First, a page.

A few weeks ago I noticed the photo albums lining our living room shelves. With a sigh, I pulled one down and settled on the couch to browse through it. It was of a trip Neil and I had taken to Italy years ago, just the two of us, our daughters having their own vacation back in the States with my sister.
As I turned the pages I smiled, a few times even laughed out loud, as I remembered the details surrounding each of those pictures. There we were, complaining about climbing the 463 steps to the top of the Duomo in Florence; snooping around in Sienna to find Frances Mayes’ house; playing around in a deserted Tuscan castle we found; pitching pennies into the Trevi fountain and giggling hysterically because it was so crowded we kept missing.
And when I turned the last page and closed the book, I was still smiling. The pictures reminded me that even though I don’t have the future with Neil, I do have the past. I have all the beautiful memories we made, and I have all the blessings of the life we built. Thankfulness filled my heart that night and has stayed with me since.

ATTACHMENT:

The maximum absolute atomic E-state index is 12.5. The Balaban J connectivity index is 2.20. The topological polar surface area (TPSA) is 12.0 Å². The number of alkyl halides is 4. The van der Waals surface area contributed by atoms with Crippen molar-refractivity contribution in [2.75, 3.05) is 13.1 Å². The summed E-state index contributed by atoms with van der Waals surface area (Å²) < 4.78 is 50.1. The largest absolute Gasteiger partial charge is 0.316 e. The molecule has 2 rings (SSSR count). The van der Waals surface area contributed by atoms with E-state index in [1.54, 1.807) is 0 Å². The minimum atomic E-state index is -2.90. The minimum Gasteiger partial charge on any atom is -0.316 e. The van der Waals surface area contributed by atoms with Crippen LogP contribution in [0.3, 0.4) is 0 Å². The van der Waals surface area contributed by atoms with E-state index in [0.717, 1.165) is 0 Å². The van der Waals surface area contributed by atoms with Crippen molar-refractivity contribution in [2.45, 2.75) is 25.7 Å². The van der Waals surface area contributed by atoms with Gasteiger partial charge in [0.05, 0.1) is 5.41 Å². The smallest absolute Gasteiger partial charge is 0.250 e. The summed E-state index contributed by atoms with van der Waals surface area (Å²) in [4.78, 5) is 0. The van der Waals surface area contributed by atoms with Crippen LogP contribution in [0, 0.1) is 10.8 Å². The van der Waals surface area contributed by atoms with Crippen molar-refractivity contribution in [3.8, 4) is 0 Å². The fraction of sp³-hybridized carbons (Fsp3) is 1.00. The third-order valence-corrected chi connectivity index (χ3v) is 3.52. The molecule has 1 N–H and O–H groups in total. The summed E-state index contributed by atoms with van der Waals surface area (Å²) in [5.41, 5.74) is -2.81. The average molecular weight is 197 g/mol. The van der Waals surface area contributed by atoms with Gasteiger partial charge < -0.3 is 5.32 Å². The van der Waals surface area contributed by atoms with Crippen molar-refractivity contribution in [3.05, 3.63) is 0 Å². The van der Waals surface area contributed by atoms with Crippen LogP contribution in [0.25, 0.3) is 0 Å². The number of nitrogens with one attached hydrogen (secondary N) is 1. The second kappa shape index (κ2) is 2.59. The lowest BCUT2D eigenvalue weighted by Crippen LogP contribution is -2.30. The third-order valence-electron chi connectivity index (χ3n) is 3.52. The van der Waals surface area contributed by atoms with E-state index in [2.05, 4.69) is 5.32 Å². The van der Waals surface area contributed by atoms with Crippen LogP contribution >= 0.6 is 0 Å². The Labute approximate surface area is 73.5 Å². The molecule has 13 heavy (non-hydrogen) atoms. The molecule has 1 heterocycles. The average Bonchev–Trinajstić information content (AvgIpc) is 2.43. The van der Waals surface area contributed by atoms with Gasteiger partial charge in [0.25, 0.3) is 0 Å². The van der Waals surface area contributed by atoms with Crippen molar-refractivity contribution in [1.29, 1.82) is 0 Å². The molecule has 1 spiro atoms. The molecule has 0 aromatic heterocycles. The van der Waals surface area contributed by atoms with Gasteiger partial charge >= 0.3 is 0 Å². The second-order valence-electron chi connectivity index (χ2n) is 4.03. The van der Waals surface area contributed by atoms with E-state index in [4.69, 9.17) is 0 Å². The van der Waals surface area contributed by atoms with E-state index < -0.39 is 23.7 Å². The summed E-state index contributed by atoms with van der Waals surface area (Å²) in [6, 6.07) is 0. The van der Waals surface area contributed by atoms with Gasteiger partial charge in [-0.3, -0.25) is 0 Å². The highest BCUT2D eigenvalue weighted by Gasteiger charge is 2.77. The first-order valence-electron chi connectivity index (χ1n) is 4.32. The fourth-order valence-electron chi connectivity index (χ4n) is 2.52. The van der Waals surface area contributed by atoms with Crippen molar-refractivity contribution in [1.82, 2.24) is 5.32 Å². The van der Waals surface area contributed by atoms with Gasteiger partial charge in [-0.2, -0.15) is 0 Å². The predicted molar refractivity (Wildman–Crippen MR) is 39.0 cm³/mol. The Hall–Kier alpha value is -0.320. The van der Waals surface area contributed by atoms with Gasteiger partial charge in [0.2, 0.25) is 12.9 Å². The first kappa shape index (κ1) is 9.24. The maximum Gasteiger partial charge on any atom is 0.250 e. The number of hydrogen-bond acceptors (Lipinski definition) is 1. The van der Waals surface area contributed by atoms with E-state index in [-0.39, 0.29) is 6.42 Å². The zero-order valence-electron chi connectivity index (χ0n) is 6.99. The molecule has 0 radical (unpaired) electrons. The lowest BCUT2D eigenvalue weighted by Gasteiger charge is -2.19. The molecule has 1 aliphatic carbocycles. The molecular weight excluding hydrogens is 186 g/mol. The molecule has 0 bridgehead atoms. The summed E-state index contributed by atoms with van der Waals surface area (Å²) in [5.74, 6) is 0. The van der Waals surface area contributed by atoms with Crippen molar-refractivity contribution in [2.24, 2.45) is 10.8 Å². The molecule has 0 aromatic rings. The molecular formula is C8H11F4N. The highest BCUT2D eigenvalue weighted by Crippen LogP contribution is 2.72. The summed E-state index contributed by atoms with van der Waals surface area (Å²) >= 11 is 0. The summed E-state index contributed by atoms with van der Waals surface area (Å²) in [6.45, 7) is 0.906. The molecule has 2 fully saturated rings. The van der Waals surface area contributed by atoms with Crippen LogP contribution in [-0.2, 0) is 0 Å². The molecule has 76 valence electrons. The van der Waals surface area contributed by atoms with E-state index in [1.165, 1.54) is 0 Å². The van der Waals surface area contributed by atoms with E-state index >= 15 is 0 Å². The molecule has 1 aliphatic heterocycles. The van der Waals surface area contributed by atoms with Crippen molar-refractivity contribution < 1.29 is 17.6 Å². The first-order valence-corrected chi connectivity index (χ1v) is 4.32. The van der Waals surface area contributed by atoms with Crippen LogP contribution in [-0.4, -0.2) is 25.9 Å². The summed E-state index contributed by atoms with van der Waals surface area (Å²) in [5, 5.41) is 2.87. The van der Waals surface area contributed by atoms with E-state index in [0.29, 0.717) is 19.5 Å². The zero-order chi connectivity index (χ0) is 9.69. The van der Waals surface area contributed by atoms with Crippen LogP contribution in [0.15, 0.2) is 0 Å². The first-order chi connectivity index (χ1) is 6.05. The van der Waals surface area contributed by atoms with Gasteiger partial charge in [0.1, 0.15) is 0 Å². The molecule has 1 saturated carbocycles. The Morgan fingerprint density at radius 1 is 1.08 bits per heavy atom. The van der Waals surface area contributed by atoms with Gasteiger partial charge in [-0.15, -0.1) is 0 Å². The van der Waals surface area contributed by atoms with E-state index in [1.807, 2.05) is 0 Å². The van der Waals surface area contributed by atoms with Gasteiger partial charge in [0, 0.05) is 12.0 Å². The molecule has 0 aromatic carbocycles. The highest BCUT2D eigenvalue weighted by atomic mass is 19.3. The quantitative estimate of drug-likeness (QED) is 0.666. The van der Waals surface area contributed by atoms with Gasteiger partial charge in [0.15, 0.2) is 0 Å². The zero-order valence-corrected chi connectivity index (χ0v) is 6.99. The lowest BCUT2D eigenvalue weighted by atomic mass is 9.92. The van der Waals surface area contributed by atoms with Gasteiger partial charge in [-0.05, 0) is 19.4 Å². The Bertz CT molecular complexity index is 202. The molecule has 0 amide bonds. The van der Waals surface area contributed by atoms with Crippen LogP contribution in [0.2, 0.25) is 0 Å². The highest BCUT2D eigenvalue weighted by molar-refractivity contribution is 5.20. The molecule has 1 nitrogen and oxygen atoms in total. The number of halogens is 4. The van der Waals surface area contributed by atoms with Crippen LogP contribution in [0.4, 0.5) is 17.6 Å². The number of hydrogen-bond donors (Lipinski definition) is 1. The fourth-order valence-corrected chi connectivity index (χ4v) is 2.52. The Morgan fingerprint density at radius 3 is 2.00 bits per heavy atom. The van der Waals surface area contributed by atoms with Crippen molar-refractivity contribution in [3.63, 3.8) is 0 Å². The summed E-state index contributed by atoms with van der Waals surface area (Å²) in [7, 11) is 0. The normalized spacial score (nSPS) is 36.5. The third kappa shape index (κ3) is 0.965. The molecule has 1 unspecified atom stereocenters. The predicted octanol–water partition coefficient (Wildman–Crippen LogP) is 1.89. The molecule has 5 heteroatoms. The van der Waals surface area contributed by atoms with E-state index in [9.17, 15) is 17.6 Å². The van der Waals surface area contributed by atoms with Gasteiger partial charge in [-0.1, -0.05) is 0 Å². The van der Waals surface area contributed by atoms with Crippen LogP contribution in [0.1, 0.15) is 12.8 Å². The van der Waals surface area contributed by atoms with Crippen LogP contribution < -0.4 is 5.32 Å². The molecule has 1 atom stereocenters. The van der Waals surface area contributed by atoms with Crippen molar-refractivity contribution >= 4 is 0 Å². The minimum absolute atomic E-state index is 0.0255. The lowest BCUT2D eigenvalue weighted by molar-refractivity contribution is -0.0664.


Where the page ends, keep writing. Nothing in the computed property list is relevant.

I look all around our house and I see signs of our life together – books we read and talked about, music CDs we listened to, DVDs of movies that made us laugh and gave us catch phrases to recite later (“dogs and cats living together – mass hysteria!” and “what hump?” for example). I can see the signs of his hard work: French doors he put in our bedroom, shelves he built in our living room, kitchen counters and tile floors he designed.
Looking at all this I am overwhelmed with deep gratitude. Not to say the pain isn’t still there; it always will be. But at least today, I can see past that pain to the gifts of our life – our beautiful home; our wonderful daughters; our many adventures cemented in my memory – and I can be be grateful.
I realize how easy it is to forget all I have because I am remembering all I have lost. If I let my heart be filled with the pain of losing Neil, there isn’t room for the joy of a day with my daughters, or the peace of a prayerful meditation, or the scarlet beauty of the autumn trees in my neighborhood.
Gratitude is an antidote to a great number of ailments, and it can fill my heart enough to crowd out the sad places, the “poor me” places, the resentful places. Concentrating on my blessings makes me far less likely to worry about the future or be distracted by the past. My life isn’t perfect, but even without Neil, it is something beautiful. So is yours.
In all circumstances give thanks,
for this is the will of God for you in Christ Jesus
(1 Thes 5:18).